In order to trust Scripture alone for "teaching, for reproofing, for correcting, and for training in righteousness" (2 Tim. 3:16, esv), believers must familiarize themselves with the content of Scripture, particularly the Old Testament. Rather than memorizing Bible stories and verses in isolation from their context, believers must learn the grand story in Scripture and learn to interpret the parts in light of the whole. Only when we learn to recognize Christ as the center of Scripture and the "star" of the redemptive story can we afford not to view reality through our own coming into the world but through Christ's.
The gospel that saves us from God's wrath and all forms of self-justification is found in the Bible. Without knowledge of the true gospel as recorded in the pages of Scripture, we can only compose our own (false) gospels, which offer a false salvation.
Solo Christo declares that Jesus Christ alone is given the credit for justifying sinners by living a meritorious life and dying a satisfactory death in their place. Solo Christo is in need of reiteration today for many reasons. Here are two:
First, the acts of confessing, repenting, forgiving, praying, and loving are often seen today, as in the medieval church, as contributing to our salvation. Christ's atoning work is thereby treated as a necessary but not entirely sufficient ground for our acquittal. For example, one Presbyterian pastor has exhorted his congregation to find freedom in forgiveness by confessing their sins-as though forgiveness is attained rather than acknowledged and received by the act of confession. Confession, as well as repentance, forgiveness, prayer, love, and all other benefits of Christianity are only effective because they are performed in Christ and on the basis of his atonement. It is worth restating that faith does not save; Jesus saves. J. I. Packer has observed:
One of the unhealthiest features of Protestant theology today is its preoccupation with faith: faith, that is, viewed man-centeredly as a state of existential commitment. Inevitably, this preoccupation diverts thought away from faith's object, even when this is clearly conceived-as too often in modern theology it is not. Though the reformers said much about faith, even to the point of calling their message of justification "the doctrine of faith," their interest was not of the modern kind. It was not subject-centered but object-centered, not psychological but theological, not anthropocentric but Christocentric.Faith is only as efficient as its object, and for Christians, the object of our faith is the person and work of Jesus Christ - not our faith in him.
Second, as long as believers seek for righteousness from any source other than the Righteous One, solo Christo will be a relevant doctrine. Where can the perfect righteousness that God requires be found? Who can provide it? According to the Reformation position, righteousness is found in Christ and we are made righteous by what Christ has done for us (external imputation). However, according to the Roman Catholic position (shared today by most Protestants), justifying righteousness is found in Christ and in us. That is, we are declared righteous by what Christ has done in us (internal infusion). The Westminster Confession of Faith states the Protestant position explicitly:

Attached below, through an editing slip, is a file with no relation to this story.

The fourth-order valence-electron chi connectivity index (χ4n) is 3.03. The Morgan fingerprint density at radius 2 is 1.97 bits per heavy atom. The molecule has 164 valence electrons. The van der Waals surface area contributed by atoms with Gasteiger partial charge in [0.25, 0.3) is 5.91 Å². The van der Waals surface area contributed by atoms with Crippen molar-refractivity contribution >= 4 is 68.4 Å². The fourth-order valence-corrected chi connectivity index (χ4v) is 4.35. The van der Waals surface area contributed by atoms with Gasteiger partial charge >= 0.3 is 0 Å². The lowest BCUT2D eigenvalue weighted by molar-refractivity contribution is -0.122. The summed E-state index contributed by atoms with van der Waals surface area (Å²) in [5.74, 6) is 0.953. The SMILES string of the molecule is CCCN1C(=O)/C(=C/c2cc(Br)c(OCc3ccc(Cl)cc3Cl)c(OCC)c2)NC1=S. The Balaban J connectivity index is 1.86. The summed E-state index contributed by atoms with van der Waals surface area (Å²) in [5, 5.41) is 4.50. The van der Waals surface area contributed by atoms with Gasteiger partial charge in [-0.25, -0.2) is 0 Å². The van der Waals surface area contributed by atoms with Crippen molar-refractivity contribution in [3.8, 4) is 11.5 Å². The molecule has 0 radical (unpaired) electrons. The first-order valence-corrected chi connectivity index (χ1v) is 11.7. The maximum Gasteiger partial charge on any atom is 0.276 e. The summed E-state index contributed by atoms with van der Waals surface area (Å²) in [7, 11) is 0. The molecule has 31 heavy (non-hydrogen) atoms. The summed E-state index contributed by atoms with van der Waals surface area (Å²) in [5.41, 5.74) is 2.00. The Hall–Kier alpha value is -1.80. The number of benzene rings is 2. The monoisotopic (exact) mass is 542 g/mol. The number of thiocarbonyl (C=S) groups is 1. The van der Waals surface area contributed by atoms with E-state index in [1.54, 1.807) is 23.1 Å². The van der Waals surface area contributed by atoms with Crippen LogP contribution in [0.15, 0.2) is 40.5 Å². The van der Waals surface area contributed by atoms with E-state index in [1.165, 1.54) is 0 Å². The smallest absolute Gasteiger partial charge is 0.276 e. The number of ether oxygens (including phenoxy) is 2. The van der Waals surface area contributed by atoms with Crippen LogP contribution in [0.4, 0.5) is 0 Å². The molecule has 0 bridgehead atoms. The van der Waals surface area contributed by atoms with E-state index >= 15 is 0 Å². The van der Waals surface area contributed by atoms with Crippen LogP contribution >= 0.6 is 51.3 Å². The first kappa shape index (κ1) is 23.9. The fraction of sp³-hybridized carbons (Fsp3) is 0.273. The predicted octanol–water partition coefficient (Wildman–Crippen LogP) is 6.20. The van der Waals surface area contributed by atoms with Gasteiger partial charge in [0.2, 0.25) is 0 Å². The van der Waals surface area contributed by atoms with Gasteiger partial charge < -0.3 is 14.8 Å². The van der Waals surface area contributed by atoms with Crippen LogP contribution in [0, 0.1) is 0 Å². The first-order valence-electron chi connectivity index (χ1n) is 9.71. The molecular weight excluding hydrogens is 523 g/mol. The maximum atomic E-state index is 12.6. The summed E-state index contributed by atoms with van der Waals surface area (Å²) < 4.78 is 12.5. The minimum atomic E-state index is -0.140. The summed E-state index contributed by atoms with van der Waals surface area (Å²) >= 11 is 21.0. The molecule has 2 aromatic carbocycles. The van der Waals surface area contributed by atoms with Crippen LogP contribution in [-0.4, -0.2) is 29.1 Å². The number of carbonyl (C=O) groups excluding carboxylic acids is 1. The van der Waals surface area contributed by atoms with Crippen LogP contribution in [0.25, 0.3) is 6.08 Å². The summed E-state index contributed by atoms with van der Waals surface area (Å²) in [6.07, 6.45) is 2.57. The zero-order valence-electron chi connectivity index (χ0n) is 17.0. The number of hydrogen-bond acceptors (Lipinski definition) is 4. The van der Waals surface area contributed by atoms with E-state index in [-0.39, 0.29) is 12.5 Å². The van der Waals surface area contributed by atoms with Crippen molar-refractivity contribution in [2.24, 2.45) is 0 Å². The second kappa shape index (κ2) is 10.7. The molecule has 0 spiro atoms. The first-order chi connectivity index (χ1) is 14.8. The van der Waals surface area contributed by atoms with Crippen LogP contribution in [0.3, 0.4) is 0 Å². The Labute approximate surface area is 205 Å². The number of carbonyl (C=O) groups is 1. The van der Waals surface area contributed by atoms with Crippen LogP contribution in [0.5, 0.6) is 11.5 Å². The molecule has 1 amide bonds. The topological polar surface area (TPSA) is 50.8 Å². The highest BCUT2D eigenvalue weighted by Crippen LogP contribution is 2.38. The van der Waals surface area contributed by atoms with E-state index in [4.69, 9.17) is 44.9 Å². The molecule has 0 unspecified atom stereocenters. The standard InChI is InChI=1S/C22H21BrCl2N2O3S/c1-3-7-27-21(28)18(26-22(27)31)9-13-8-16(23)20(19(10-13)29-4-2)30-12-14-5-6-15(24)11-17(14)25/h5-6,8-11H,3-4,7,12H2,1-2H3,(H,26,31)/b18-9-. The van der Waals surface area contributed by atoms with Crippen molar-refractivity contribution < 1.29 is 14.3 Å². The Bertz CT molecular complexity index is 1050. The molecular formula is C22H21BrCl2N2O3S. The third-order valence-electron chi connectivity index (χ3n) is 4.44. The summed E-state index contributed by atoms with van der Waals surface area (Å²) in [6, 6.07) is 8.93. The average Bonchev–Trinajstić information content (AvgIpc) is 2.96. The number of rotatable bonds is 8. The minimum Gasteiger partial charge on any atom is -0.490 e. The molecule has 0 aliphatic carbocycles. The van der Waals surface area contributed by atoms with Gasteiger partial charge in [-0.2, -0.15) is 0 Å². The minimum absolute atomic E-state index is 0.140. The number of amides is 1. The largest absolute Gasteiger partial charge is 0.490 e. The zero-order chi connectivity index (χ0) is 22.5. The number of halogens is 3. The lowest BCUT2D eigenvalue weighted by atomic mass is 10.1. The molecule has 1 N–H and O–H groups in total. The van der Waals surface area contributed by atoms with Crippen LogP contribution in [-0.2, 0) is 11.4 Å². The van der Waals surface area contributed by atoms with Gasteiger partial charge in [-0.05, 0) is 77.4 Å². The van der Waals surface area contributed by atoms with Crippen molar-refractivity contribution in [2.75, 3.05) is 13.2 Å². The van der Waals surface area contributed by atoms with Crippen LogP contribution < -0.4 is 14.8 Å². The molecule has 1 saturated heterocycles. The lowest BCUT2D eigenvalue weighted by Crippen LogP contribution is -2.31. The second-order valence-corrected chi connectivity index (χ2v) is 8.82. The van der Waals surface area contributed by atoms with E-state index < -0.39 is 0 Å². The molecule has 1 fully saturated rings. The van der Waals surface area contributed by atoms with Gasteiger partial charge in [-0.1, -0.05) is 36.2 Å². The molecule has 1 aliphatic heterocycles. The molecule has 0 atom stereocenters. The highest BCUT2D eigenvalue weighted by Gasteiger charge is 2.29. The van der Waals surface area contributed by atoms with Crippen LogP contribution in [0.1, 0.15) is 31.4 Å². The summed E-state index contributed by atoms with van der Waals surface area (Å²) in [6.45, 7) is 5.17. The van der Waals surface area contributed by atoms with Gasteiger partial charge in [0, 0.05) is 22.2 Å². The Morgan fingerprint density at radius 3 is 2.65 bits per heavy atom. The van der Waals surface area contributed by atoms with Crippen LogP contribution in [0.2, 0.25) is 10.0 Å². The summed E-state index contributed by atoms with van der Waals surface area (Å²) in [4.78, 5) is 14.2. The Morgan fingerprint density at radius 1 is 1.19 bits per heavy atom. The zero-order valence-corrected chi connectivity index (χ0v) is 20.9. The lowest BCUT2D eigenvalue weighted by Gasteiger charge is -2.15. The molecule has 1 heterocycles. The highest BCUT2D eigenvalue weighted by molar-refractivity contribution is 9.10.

Those whom God effectually calleth he also freely justifieth; not by infusing righteousness into them, but by pardoning their sins, and by accounting and accepting their persons as righteous; not for anything wrought in them, or done by them, but for Christ's sake alone; not by imputing faith itself, the act of believing, or any other evangelical obedience, to them as their righteousness; but by imputing the obedience and satisfaction of Christ unto them they receiving and resting on him and his righteousness by faith; which faith they have not of themselves; it is the gift of God. (Chapter 11, Section 1)Righteousness is found outside of ourselves in Christ and can only belong to us by God's gracious act of imputing, or crediting, it to us. Solo Christo frees us to accept the Apostle Paul's words to the Romans: "There is no one righteous ... no one who seeks God ... no one who does good" (Rom. 3:10-12) and to receive a righteousness from without that we could never produce from within.
Sola gratia declares that the basis for justification is God's grace alone. God's gracious nature is the efficient cause of spiritual life emerging from spiritually dead souls of sinners. Kim Riddlebarger has put it succinctly: "Our salvation from the wrath of God is because of something good in God, not because of anything good in us."
Sola gratia is a practical doctrine worth our attention so long as people (Christians included) hesitate to accept the sin and guilt of Adam as theirs-not hypothetically, but actually. So long as Christians hesitate to admit that they are totally depraved and therefore unable to desire God or choose him, sola gratia will defend the truth that sinners are always at the mercy of God, and God is never at the mercy of sinners.